Although dietary changes may not resolve the causes of chronic diarrhea, avoiding certain foods may relieve symptoms. With chronic diarrhea, you may have frequent, loose stools for one month or more. A functional bowel disorder, prolonged infection, food allergy or gastrointestinal surgery may cause chronic diarrhea, according to the National Digestive Diseases Information Clearinghouse, or NDDIC. Loss of fluids and electrolytes due to loose or watery stools can put you at risk for dehydration if your diarrhea is left untreated, the NDDIC cautions.
Fatty or Greasy Foods
High-fat, greasy foods such as french fries, doughnuts, cream sauces or fatty cuts of meat may aggravate diarrhea, according to the University of Pittsburgh Medical Center, or UPMC. Your health care provider may suggest that you follow a bland diet of low-fat, starchy foods such as bananas, potatoes or white rice while you’re having diarrhea to add bulk to stools and prevent fluid loss. Bananas and potatoes also provide potassium, an essential electrolyte that your body may lose during episodes of diarrhea, the UPMC notes.
If you have frequent episodes of diarrhea but haven’t made any recent changes in your diet, your health care provider may recommend that you undergo a fasting test, which requires eliminating certain foods to rule out a food allergy or intolerance. If you have diarrhea after consuming milk, yogurt, cheese or ice cream, you may have an allergy to lactose, a form of sugar found in dairy foods, the NDDIC notes. Your provider may suggest that you try a digestive enzyme supplement to help you tolerate dairy foods.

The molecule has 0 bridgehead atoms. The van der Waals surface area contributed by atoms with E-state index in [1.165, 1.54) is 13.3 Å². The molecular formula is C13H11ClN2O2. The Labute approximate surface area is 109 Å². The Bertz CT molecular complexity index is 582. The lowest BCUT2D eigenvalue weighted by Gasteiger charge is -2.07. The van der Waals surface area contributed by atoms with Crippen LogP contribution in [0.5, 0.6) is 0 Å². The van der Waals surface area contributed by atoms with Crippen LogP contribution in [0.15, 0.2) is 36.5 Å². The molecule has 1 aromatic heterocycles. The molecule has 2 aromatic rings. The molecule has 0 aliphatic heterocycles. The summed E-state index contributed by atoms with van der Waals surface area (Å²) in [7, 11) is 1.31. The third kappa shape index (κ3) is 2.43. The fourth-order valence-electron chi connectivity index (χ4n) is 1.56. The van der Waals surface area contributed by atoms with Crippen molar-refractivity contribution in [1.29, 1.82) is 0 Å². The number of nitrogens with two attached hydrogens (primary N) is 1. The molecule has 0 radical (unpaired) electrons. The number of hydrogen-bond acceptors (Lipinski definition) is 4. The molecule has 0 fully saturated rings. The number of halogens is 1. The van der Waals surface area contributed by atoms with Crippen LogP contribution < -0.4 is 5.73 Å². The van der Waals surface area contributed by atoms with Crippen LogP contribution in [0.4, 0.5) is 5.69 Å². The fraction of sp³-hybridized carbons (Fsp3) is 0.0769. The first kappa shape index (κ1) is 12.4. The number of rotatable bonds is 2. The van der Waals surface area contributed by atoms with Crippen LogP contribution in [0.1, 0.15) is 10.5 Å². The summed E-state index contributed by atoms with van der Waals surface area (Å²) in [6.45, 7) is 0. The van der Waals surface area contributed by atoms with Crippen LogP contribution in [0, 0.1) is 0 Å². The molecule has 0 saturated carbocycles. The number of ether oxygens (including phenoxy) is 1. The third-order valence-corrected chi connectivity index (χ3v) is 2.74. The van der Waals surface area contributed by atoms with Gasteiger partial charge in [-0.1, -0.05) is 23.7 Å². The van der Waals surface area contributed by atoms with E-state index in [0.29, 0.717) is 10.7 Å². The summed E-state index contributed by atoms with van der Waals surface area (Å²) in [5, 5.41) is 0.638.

Bread, cereal or other foods made with wheat flour may cause diarrhea if you have a wheat intolerance, according to the NDDIC. Your health care provider may suggest a fasting test that excludes wheat from your diet. Wheat can also trigger diarrhea in some people who have irritable bowel syndrome, a functional bowel disorder that causes increased sensitivity to certain foods. While you are having diarrhea, substitute potatoes or white rice for wheat products.
Heavily spiced, hot foods such as chili, salsa, curry and hot pepper may worsen your diarrhea. The UPMC recommends that you emphasize soft, mild foods such as rice, noodles, mashed potatoes, bananas and canned fruits or vegetables. Although a bland diet can’t meet your long-term nutritional needs and probably won’t be very pleasing to your palate, these foods may help relieve diarrhea. Drink water, electrolyte replacement drinks, clear juices and broth to replace fluids and avoid dehydration, the NDDIC advises.
Foods that are high in insoluble fiber, or roughage, may make diarrhea worse, the UPMC states. Broccoli, cauliflower, corn, fruits or vegetables with skin contain this indigestible form of fiber. Vegetables that cause gas or indigestion, such as beans, onions, garlic or cabbage may also aggravate diarrhea. Eating small, low-residue meals several times a day may be easier for your digestive system to tolerate than three large, high-fiber meals, the UPMC states.